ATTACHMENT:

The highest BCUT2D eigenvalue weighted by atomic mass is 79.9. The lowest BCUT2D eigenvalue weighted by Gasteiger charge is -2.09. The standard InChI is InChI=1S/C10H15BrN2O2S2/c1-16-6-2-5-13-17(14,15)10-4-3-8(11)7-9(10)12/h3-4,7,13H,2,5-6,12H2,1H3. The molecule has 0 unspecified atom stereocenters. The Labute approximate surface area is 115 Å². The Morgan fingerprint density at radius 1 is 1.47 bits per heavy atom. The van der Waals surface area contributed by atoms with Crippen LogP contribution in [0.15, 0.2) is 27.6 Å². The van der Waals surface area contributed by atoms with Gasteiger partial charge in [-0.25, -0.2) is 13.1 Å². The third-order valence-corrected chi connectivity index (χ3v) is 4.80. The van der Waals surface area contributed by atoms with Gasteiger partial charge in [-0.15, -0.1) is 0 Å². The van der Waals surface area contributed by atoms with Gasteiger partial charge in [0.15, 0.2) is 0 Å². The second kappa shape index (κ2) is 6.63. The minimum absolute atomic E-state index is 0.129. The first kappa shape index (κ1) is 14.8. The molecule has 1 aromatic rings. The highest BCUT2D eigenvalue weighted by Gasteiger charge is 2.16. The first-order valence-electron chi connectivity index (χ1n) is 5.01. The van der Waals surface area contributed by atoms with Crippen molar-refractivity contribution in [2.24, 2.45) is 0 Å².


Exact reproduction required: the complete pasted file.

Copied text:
The highest BCUT2D eigenvalue weighted by atomic mass is 79.9. The lowest BCUT2D eigenvalue weighted by Gasteiger charge is -2.09. The standard InChI is InChI=1S/C10H15BrN2O2S2/c1-16-6-2-5-13-17(14,15)10-4-3-8(11)7-9(10)12/h3-4,7,13H,2,5-6,12H2,1H3. The molecule has 0 unspecified atom stereocenters. The Labute approximate surface area is 115 Å². The Morgan fingerprint density at radius 1 is 1.47 bits per heavy atom. The van der Waals surface area contributed by atoms with Crippen LogP contribution in [0.15, 0.2) is 27.6 Å². The van der Waals surface area contributed by atoms with Gasteiger partial charge in [-0.25, -0.2) is 13.1 Å². The third-order valence-corrected chi connectivity index (χ3v) is 4.80. The van der Waals surface area contributed by atoms with Gasteiger partial charge in [-0.15, -0.1) is 0 Å². The van der Waals surface area contributed by atoms with Gasteiger partial charge in [0.15, 0.2) is 0 Å². The second kappa shape index (κ2) is 6.63. The minimum absolute atomic E-state index is 0.129. The first kappa shape index (κ1) is 14.8. The molecule has 1 aromatic rings. The highest BCUT2D eigenvalue weighted by Gasteiger charge is 2.16. The first-order valence-electron chi connectivity index (χ1n) is 5.01. The van der Waals surface area contributed by atoms with Crippen molar-refractivity contribution in [2.24, 2.45) is 0 Å².